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Connect from Prisma to Neon

Learn how to connect to Neon from Prisma

Prisma is an open-source, next-generation ORM that enables you to manage and interact with your database. This guide explains how to connect Prisma to Neon, establish connections when using Prisma Client in serverless functions, and resolve connection timeout issues.

To configure Prisma Migrate with Neon, see Use Prisma Migrate with Neon.


Connect to Neon from Prisma

To establish a basic connection from Prisma to Neon, perform the following steps:

  1. Retrieve your Neon connection string. In the Connection Details widget on the Neon Dashboard, select a branch, a user, and the database you want to connect to. A connection string is constructed for you. Connection details widget The connection string includes the user name, password, hostname, and database name.

  2. Add the following lines to your prisma/schema.prisma file to identify the data source and database URL:

  3. Add a DATABASE_URL variable to your .env file and set it to the Neon connection string that you copied in the previous step. Your setting will appear similar to the following:


If you are using Prisma Client from a serverless function, see Connect from serverless functions. To adjust your connection string to avoid connection timeouts issues, see Connection timeouts.

Connect from serverless functions

Serverless functions typically require a large number of database connections. When connecting from Prisma Client to Neon from a serverless function, use a pooled Neon connection string together with a ?pgbouncer=true flag, as shown:

  • A pooled Neon connection string appends -pooler to the endpoint ID, which tells Neon to use a pooled connection rather than a direct connection. The Connection Details widget on the Neon Dashboard provides a Pooled connection checkbox that adds -pooler suffix to your connection string.
  • Neon uses PgBouncer to provide connection pooling. Prisma requires the ?pgbouncer=true flag when using Prisma Client with PgBouncer, as described in the Prisma documentation.
  • In summary, to use a pooled Neon connection with Prisma Client, you require both a pooled Neon connection string (one that includes -pooler) and the ?pgbouncer=true flag (required by Prisma Client). See the example above.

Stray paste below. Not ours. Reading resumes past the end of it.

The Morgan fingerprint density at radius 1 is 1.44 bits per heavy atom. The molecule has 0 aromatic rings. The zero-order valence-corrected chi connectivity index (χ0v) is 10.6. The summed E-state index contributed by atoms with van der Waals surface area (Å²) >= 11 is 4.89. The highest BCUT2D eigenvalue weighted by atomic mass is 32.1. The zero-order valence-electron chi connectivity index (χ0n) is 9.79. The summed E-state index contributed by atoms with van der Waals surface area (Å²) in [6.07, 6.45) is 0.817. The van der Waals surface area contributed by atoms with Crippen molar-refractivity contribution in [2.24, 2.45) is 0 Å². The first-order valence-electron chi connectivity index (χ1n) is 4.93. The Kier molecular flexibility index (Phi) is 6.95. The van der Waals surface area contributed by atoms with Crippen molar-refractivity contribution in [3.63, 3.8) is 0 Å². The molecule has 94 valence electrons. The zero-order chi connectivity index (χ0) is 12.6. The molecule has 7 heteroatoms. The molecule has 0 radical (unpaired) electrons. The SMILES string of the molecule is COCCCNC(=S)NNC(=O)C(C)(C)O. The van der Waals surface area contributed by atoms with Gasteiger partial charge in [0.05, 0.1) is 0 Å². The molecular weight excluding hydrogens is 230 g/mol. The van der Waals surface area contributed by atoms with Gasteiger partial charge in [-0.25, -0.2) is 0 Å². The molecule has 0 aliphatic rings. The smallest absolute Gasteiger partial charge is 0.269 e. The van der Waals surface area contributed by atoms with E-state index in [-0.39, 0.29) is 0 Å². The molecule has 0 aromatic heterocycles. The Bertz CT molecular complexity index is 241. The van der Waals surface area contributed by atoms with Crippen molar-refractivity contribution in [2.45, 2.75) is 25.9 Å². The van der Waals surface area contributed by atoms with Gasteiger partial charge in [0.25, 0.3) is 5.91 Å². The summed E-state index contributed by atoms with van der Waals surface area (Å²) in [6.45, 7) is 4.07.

Connection timeouts

A connection timeout that occurs when connecting from Prisma to Neon causes an error similar to the following:

This error most likely means that the Prisma query engine timed out before the Neon compute was activated.

A Neon compute has two main states: Active and Idle. Active means that the compute is currently running. If there is no query activity for 5 minutes, Neon places a compute into an idle state by default.

When you connect to an idle compute from Prisma, Neon automatically activates it. Activation typically happens within a few seconds but added latency can result in a connection timeout. To address this issue, your can adjust your Neon connection string by adding a connect_timeout parameter. This parameter defines the maximum number of seconds to wait for a new connection to be opened. The default value is 5 seconds. A higher setting may provide the time required to avoid connection timeouts. For example:


A connect_timeout setting of 0 means no timeout.

Connection pool timeouts

Another possible cause of timeouts is Prisma's connection pool. The Prisma query engine manages a pool of connections. The pool is instantiated when a Prisma Client opens a first connection to the database. For an explanation of how this connection pool functions, read How the connection pool works, in the Prisma documentation.

The default size of the Prisma connection pool is determined by the following formula: num_physical_cpus * 2 + 1, where num_physical_cpus represents the number of physical CPUs on the machine where your application runs. For example, if your machine has four physical CPUs, your connection pool will contain nine connections (4 * 2 + 1 = 9). As mentioned in the Prisma documentation, this formula is a good starting point, but the recommended connection limit also depends on your deployment paradigm — particularly if you are using serverless. You can specify the number of connections explicitly by setting the connection_limit parameter in your database connection URL. For example:

For configuration guidance, refer to Prisma's Recommended connection pool size guide.

In addition to pool size, you can configure a pool_timeout setting. This setting defines the amount of time the Prisma Client query engine has to process a query before it throws an exception and moves on to the next query in the queue. The default pool_timeout setting is 10 seconds. If you still experience timeouts after increasing connection_limit setting, you can try setting the pool_timeout parameter to a value larger than the default (10 seconds). For configuration guidance, refer to Increasing the pool timeout, in the Prisma documentation.

You can disable the pool timeouts by setting pool_timeout=0.

JSON protocol for large Prisma schemas

If you are working with a large Prisma schema, Prisma recently introduced a new preview feature that expresses queries using JSON instead of GraphQL. The JSON implementation uses less CPU and memory, which can help reduce latencies when connecting from Prisma.

To try the new protocol, enable the jsonProtocol Preview feature in your Prisma schema:

You can read more about this feature here: Preview feature feedback.

Learn more

For additional information about connecting from Prisma, refer to the following resources in the Prisma documentation:

Need help?

Send a request to support@neon.tech, or join the Neon community forum.

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